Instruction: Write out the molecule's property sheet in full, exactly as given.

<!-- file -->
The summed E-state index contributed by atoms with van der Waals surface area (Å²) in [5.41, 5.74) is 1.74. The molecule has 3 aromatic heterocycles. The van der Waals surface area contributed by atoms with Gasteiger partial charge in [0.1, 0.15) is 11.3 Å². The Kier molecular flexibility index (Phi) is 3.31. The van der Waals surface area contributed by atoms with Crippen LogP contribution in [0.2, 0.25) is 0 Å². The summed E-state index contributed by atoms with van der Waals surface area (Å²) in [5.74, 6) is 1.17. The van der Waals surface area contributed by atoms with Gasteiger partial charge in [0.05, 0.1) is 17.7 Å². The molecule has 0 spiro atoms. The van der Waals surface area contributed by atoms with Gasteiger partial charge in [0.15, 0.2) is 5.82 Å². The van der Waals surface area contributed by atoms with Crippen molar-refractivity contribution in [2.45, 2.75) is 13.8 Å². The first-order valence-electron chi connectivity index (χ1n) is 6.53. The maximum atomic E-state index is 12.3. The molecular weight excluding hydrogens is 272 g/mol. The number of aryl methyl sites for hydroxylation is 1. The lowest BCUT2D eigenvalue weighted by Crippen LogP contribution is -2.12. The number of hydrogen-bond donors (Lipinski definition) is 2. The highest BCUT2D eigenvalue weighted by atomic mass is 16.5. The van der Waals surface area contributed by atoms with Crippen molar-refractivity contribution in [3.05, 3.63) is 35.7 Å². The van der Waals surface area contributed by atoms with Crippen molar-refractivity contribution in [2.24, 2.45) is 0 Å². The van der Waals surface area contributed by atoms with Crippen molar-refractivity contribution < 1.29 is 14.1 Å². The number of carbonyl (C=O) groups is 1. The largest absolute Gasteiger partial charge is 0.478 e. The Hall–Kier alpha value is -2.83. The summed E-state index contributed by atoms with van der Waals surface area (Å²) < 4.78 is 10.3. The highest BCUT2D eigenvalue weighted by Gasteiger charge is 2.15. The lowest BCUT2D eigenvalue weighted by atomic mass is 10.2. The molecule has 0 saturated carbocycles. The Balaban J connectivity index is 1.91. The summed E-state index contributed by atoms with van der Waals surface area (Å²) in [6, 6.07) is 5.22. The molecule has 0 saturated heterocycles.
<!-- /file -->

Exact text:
The summed E-state index contributed by atoms with van der Waals surface area (Å²) in [5.41, 5.74) is 1.74. The molecule has 3 aromatic heterocycles. The van der Waals surface area contributed by atoms with Gasteiger partial charge in [0.1, 0.15) is 11.3 Å². The Kier molecular flexibility index (Phi) is 3.31. The van der Waals surface area contributed by atoms with Crippen LogP contribution in [0.2, 0.25) is 0 Å². The summed E-state index contributed by atoms with van der Waals surface area (Å²) in [5.74, 6) is 1.17. The van der Waals surface area contributed by atoms with Gasteiger partial charge in [0.05, 0.1) is 17.7 Å². The molecule has 0 spiro atoms. The van der Waals surface area contributed by atoms with Gasteiger partial charge in [0.15, 0.2) is 5.82 Å². The van der Waals surface area contributed by atoms with Crippen molar-refractivity contribution in [2.45, 2.75) is 13.8 Å². The first-order valence-electron chi connectivity index (χ1n) is 6.53. The maximum atomic E-state index is 12.3. The molecular weight excluding hydrogens is 272 g/mol. The number of aryl methyl sites for hydroxylation is 1. The lowest BCUT2D eigenvalue weighted by Crippen LogP contribution is -2.12. The number of hydrogen-bond donors (Lipinski definition) is 2. The highest BCUT2D eigenvalue weighted by atomic mass is 16.5. The van der Waals surface area contributed by atoms with Crippen molar-refractivity contribution in [3.05, 3.63) is 35.7 Å². The van der Waals surface area contributed by atoms with Crippen molar-refractivity contribution in [2.24, 2.45) is 0 Å². The van der Waals surface area contributed by atoms with Crippen molar-refractivity contribution < 1.29 is 14.1 Å². The number of carbonyl (C=O) groups is 1. The largest absolute Gasteiger partial charge is 0.478 e. The Hall–Kier alpha value is -2.83. The summed E-state index contributed by atoms with van der Waals surface area (Å²) < 4.78 is 10.3. The highest BCUT2D eigenvalue weighted by Gasteiger charge is 2.15. The lowest BCUT2D eigenvalue weighted by atomic mass is 10.2. The molecule has 0 saturated carbocycles. The Balaban J connectivity index is 1.91. The summed E-state index contributed by atoms with van der Waals surface area (Å²) in [6, 6.07) is 5.22. The molecule has 0 saturated heterocycles.